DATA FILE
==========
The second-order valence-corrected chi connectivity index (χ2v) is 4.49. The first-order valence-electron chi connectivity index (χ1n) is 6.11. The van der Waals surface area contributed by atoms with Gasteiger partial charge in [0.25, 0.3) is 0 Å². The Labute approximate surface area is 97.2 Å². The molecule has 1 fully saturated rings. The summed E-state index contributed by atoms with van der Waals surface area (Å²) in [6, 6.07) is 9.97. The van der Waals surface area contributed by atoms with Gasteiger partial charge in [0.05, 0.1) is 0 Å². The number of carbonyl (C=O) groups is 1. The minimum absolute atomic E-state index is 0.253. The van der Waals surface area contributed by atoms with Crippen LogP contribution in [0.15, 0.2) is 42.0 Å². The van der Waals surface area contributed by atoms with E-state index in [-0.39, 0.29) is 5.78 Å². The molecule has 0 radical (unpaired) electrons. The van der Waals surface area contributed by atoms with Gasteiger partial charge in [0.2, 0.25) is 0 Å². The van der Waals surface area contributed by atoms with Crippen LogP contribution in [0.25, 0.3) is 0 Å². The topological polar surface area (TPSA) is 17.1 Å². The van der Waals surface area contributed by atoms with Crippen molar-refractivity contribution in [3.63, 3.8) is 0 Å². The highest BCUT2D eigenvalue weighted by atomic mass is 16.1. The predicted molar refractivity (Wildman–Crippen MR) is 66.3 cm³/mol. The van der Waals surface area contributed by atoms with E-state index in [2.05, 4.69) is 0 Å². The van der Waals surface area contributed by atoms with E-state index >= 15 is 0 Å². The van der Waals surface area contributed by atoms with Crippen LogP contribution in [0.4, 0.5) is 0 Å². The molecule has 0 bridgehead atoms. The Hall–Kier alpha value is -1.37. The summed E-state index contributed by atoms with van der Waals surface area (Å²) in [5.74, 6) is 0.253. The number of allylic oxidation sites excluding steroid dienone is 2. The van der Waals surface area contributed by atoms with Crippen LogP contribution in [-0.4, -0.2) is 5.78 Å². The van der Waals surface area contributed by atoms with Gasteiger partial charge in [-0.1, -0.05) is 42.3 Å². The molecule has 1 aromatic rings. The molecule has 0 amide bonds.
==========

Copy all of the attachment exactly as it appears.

The second-order valence-corrected chi connectivity index (χ2v) is 4.49. The first-order valence-electron chi connectivity index (χ1n) is 6.11. The van der Waals surface area contributed by atoms with Gasteiger partial charge in [0.25, 0.3) is 0 Å². The Labute approximate surface area is 97.2 Å². The molecule has 1 fully saturated rings. The summed E-state index contributed by atoms with van der Waals surface area (Å²) in [6, 6.07) is 9.97. The van der Waals surface area contributed by atoms with Gasteiger partial charge in [0.05, 0.1) is 0 Å². The number of carbonyl (C=O) groups is 1. The minimum absolute atomic E-state index is 0.253. The van der Waals surface area contributed by atoms with Crippen LogP contribution in [0.15, 0.2) is 42.0 Å². The van der Waals surface area contributed by atoms with E-state index in [-0.39, 0.29) is 5.78 Å². The molecule has 0 radical (unpaired) electrons. The van der Waals surface area contributed by atoms with Gasteiger partial charge in [0.2, 0.25) is 0 Å². The van der Waals surface area contributed by atoms with Crippen LogP contribution in [0.25, 0.3) is 0 Å². The topological polar surface area (TPSA) is 17.1 Å². The van der Waals surface area contributed by atoms with Crippen molar-refractivity contribution in [3.63, 3.8) is 0 Å². The highest BCUT2D eigenvalue weighted by atomic mass is 16.1. The predicted molar refractivity (Wildman–Crippen MR) is 66.3 cm³/mol. The van der Waals surface area contributed by atoms with E-state index in [2.05, 4.69) is 0 Å². The van der Waals surface area contributed by atoms with E-state index >= 15 is 0 Å². The van der Waals surface area contributed by atoms with Crippen LogP contribution in [0.4, 0.5) is 0 Å². The molecule has 0 bridgehead atoms. The Hall–Kier alpha value is -1.37. The summed E-state index contributed by atoms with van der Waals surface area (Å²) in [5.74, 6) is 0.253. The number of allylic oxidation sites excluding steroid dienone is 2. The van der Waals surface area contributed by atoms with Crippen LogP contribution in [-0.4, -0.2) is 5.78 Å². The van der Waals surface area contributed by atoms with Gasteiger partial charge in [-0.1, -0.05) is 42.3 Å². The molecule has 1 aromatic rings. The molecule has 0 amide bonds.